Shaping up Somerville: a community initiative in Massachusetts.


We live in an era of low expectations for big ideas. On the environment, on health insurance, on the economy, the public and policy-makers alike display real cynicism about achieving transformative change. Shape Up Somerville (SUS), however, demonstrates that communities have considerable ability to shape attitudes and behaviors that significantly improve public health and transform the quality of life for their citizens. One of the clear lessons of SUS is that there are no magic bullets: change on this scale requires a collective approach focused on multiple community systems. However, the effect of these changes can be a powerful force in influencing the values of a community and the issues and changes for which it will advocate. SUS has prioritized health and wellness through the implementation of numerous community-improvement initiatives, including school food service reform; enhanced nutrition and physical activity curricula; a healthy restaurants initiative; an increased number of community gardens; renovated parks; and improved bike, pedestrian, and public transit. These changes required a multi-sector commitment from key leaders and their success, over time, indicates that big ideas can have a big impact. SUS began as a 3-year, controlled, community-based participatory research (CBPR) trial designed to prevent and reduce obesity in early elementary schoolchildren, with core funding from the Centers for Disease Control and Prevention. This research phase provided financial support for a planning and monitoring year during which key relationships were built between and among Tufts University's Medford and Boston, MA campuses; the City of Somerville, MA; and community agencies, while community needs were assessed. Formative data (e.g., focus groups, key informant interviews) were collected to inform the design of the intervention, while training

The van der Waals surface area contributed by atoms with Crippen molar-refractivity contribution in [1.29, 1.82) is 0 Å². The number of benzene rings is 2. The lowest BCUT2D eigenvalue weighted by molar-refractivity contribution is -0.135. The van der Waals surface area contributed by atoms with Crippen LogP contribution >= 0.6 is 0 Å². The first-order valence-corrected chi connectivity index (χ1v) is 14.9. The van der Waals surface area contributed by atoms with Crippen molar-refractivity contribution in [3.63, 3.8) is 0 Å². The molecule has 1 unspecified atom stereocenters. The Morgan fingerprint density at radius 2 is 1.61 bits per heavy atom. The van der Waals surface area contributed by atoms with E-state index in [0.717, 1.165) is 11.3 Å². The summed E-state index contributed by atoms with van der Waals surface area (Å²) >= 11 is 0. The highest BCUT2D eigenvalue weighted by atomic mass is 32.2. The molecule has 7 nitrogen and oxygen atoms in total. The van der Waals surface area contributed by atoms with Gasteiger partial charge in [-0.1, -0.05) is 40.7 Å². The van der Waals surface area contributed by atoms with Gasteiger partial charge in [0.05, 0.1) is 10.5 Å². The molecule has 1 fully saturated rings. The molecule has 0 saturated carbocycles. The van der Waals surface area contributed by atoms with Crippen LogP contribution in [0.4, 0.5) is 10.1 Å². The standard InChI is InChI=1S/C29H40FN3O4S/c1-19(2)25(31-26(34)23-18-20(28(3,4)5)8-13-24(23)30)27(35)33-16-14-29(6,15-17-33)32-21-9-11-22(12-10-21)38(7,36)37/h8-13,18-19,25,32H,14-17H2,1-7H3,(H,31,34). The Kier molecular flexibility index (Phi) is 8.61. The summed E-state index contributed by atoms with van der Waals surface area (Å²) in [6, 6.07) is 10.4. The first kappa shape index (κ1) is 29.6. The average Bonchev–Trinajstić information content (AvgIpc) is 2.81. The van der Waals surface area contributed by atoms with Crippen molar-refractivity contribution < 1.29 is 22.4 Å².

DOI: 10.1016/j.ypmed.2009.10.017


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@article{Economos2010ShapingUS, title={Shaping up Somerville: a community initiative in Massachusetts.}, author={Christina Economos and Joseph A Curtatone}, journal={Preventive medicine}, year={2010}, volume={50 Suppl 1}, pages={S97-8} }